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Peter Dickinson, born in Lytham St. Anne's in 1934 and who now lives in Sussex, has not so far figured in these Garlands as his basic reputation is that of a "classical" composer (of for example, concertos for piano, his particular instrument - I recall him playing his Piano Concerto at a BBC Prom during the 1980s - and organ, string quartets and several substantial vocal pieces) and one often using experimental methods. But he has also had his lighter moments: parodies of other composers, like Five Forgeries for piano solo and his own versions of blues and rags, a by-product no doubt of his long-held interest in American music, popular and other. Many of these were collected together in Blues, Rags and Parodies, published for piano solo in 1986. Blue Rose and Wild Rose Rag were both based on Edward Macdowell's popular drawing-room piece To a Wild Rose. Dickinson was educated at Queen's College, Cambridge and the Juilliard School; his academic posts have included professorships at Keele University and Goldsmith's College.

Light music is, by its nature, soothing, if not perhaps healing. For Keith Barnard (1950-), composer, musician, poet, healer and teacher, music has a definitely healing quality. His compositions, which include a chamber opera, two symphonies, a cello concerto and many piano solos, while they are gentle and tuneful, are not, properly speaking, light music. His idiom draws on, inter alia, Debussy and Scriabin.

Two composers of pieces I came across in the same Christmas concert are worth a mention. Chris Tambling's highly rhythmic Charleston Carol (the words, but not of course the tune, are those of God Rest Ye Merry Gentlemen) for women's choir and the march for brass band, Carolcade by Trevor Davis, an up-tempo potpourri of familiar seasonal melodies.

I finish with two Irish composers. Or rather Michele Esposito was born in Italy in 1855 but he came to Ireland in 1882. He did not return to his native land until 1928, the year before he died. He contributed much to Dublin's musical life, arranging chamber music concertos and founding the Dublin Orchestral Society, conducting it until 1914. His compositions reflect both these activities (two string quartets and sonatas for cello and violin for the former and an Irish Symphony (less popular than Hamilton Harty's), two Irish Rhapsodies (which had less currency in their day than Stanford's) and lighter works like the Neapolitan Suite, Irish Suite No. 1 (how many were there?) and a Berceuse. Esposito arranged many Irish tunes, wrote songs (one example is The Heather Glen); all three of his works for the light musical stage (The Post Boy, (1902, described as "an Irish operetta"), Peggy Machree (1904), largely based on traditional Irish melodies like a "ballad opera", and The Tinker and the Fairy (1910) ) reflected his adopted country.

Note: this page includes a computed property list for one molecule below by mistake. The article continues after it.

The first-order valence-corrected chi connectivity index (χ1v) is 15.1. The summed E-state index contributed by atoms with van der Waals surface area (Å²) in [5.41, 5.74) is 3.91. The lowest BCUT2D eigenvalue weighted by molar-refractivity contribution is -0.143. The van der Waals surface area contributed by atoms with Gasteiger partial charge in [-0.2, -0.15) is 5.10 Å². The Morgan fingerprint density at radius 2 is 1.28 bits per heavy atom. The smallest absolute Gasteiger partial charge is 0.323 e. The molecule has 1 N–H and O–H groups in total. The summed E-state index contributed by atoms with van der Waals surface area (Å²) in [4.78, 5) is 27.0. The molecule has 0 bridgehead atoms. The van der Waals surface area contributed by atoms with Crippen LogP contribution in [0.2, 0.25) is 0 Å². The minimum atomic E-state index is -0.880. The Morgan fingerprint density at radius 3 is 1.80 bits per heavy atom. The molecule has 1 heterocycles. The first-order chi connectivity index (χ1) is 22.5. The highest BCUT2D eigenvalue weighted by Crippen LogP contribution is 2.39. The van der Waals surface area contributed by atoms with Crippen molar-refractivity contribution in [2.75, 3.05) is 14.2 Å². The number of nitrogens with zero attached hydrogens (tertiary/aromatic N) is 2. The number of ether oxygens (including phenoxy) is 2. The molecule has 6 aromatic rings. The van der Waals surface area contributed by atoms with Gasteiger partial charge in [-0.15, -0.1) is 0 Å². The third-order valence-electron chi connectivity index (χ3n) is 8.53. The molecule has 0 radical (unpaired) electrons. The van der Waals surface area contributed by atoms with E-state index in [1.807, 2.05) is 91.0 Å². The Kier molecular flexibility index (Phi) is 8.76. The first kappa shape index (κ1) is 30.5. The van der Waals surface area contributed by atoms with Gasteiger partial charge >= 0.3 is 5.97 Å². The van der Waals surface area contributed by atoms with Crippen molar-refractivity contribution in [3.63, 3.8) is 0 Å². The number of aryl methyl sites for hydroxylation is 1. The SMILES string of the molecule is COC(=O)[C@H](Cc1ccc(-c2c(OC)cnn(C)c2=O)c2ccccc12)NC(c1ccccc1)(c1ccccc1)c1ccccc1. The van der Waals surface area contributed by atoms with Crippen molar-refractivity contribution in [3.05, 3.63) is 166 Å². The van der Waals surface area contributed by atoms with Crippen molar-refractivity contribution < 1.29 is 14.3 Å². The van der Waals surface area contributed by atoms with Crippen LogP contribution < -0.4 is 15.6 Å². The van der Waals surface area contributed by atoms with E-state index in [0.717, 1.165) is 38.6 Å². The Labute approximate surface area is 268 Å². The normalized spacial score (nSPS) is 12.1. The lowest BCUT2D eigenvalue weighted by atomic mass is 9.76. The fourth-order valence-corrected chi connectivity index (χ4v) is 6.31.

T.C. Kelly (1917-85) also arranged several traditional Irish melodies and composed much for orchestra, most of it for Radio Eireann in its early days and a lot of that in light mood. Born in Wexford, he was an organist in Newry and, for 30 years, Director of Music at Clongewes Wood College.

Philip L Scowcroft

December 2000

Enquiries to Philip at

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Philip's book 'British Light Music Composers' (ISBN 0903413 88 4) is currently out of print.

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